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Chennai scare against Australia saw Team India opt of sluggish track for World Cup final | Cricket-world-cup News

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The scare that India got in their first World Cup game against Australia at Chennai prompted the Indian team management to opt for a sluggish pitch for the final in Ahmedabad. However, this would prove to be the home team’s folly as Australia was able to break India’s unbeaten 10-win streak.

In India’s opening game of the World Cup, Aussie pacers Josh Hazlewood and Mitchell Starc had reduced the hosts to 2/3. And had Mitchell Marsh pouched Virat Kohli’s skier off a Hazlewood ball soon afterwards, it would have been 20/4. The Australians were defending only 199 and the fielding lapse turned out to be terminal. India would go on to win the game easily but the scars of the trip to Chennai stayed.


The Indian Express had learnt that ahead of the final, the Indian think tank was worried that if the Aussie pacemen could give them a bloody nose on a spinner’s paradise at Chepauk, the consequences could be far worse if the conditions were even slightly in their favour in the final.

That was the reason the Indian team management opted for the pitch that was used for the Pakistan game. That slow surface was as un-Australian as possible. Besides aiding their spinners, the pitch minus pace helped skipper Rohit Sharma in taking the attack to the opposition during the first Powerplay. With the surfaces not yielding much pace or movement to the seamers, Rohit could afford to hit through the line, and even step down the track to disturb the bowlers’ length. The fast starts he provided allowed the later batsmen to settle in without worrying too much about the run rate. Even in the final, Rohit was the main reason India reached 80 after the first 10 overs, even though they lost three wickets in the process.

But the tactic would backfire and India played right into the Aussie hands. The track became too sluggish for India’s liking, their batsmen struggling to find any sort of rhythm in the afternoon against the assortment of cutters, slower balls, off-pace bouncers and hard-length balls, while becoming much better to bat on under lights. Under the sun, the Virat Kohli-KL Rahul partnership had far tougher conditions to face as compared to the time when Travis Head and Manus Labuschagne milked the Indian bowling in the evening.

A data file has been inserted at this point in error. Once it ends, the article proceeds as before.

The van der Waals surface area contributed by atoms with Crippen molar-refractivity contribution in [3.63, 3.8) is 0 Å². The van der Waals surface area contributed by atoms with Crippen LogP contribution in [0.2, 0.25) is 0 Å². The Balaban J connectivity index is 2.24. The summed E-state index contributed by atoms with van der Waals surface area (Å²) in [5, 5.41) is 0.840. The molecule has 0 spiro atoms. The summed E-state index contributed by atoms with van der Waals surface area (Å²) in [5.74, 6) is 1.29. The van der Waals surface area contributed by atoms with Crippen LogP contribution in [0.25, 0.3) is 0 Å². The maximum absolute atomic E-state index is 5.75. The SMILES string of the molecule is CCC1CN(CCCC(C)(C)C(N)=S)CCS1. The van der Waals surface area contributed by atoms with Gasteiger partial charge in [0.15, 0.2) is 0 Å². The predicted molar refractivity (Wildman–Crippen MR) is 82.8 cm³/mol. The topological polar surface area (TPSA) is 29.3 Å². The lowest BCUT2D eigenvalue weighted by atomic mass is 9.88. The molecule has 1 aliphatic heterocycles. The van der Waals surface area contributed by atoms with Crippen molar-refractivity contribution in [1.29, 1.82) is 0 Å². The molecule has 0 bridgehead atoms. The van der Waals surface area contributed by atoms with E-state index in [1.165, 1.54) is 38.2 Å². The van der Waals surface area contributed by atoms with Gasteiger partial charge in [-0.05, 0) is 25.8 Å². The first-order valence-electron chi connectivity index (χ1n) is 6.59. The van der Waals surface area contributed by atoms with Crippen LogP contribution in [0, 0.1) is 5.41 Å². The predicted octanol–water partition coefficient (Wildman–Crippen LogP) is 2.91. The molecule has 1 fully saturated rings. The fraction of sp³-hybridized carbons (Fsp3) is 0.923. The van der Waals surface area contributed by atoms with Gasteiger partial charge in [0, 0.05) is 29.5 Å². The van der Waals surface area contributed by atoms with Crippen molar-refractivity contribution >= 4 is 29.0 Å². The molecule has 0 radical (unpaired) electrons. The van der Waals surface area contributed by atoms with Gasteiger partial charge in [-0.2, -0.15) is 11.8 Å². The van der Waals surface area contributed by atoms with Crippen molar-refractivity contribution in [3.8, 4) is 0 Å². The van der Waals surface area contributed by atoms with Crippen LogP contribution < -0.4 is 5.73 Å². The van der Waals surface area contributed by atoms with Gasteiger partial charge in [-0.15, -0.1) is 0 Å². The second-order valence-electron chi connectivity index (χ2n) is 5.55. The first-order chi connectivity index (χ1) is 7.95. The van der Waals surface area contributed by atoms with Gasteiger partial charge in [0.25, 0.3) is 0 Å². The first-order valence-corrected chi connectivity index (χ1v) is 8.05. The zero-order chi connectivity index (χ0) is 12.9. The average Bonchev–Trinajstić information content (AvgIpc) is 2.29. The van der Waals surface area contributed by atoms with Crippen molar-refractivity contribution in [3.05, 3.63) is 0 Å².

Festive offer

The Australians seemed to know what type of pitch would be on offer and were well prepared for the challenge. The home team, on the other hand, seemed surprised and out of sync with the kind of pitch on which they had been bred from an early age.

India got pitches that suited their strength throughout the World Cup. It worked perfectly for a month and a half – all parts of the Indian cricketing ecosystem seemingly pulling in one direction – before backfiring spectacularly against the supremely-determined and prepared Australians in the biggest match of them all.

It showed in India’s itinerary as well as the hosts played their league games against Australia, England, Pakistan and South Africa on the spin-friendly surfaces of Chennai, Lucknow, Ahmedabad and Kolkata, while the Sri Lankans, who didn’t have too strong a seam attack, were sent to Mumbai, where the twilight hour made batting a hazardous exercise.

It was a common sight at every venue to see head coach Rahul Dravid examining the pitch closely, with reports of the team management’s demands regarding every playing surface coming out in public domain.

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According to Daily Mail, the ICC’s chief pitch consultant Andy Atkinson was virtually sidelined from the process at venues where the hosts were to play and wrote to the world body wondering whether the pitch for the India-New Zealand semifinal at Mumbai’s Wankhede Stadium was the best choice after the track was switched just days before the game.

After the Chennai game against Australia, the home team went from strength to strength, looking unbeatable and unstoppable, but when their opponents in the final were confirmed, their anxieties came to the fore.

The Aussies were much smarter and more resourceful than the Indians imagined, morphing into whatever shape they needed to take as per requirement while exposing the weaknesses in the Indian runaway train that had been papered over during their unbeaten run – lack of batting depth, dependence on a few players to lead the way, and inability to adapt to changing conditions.



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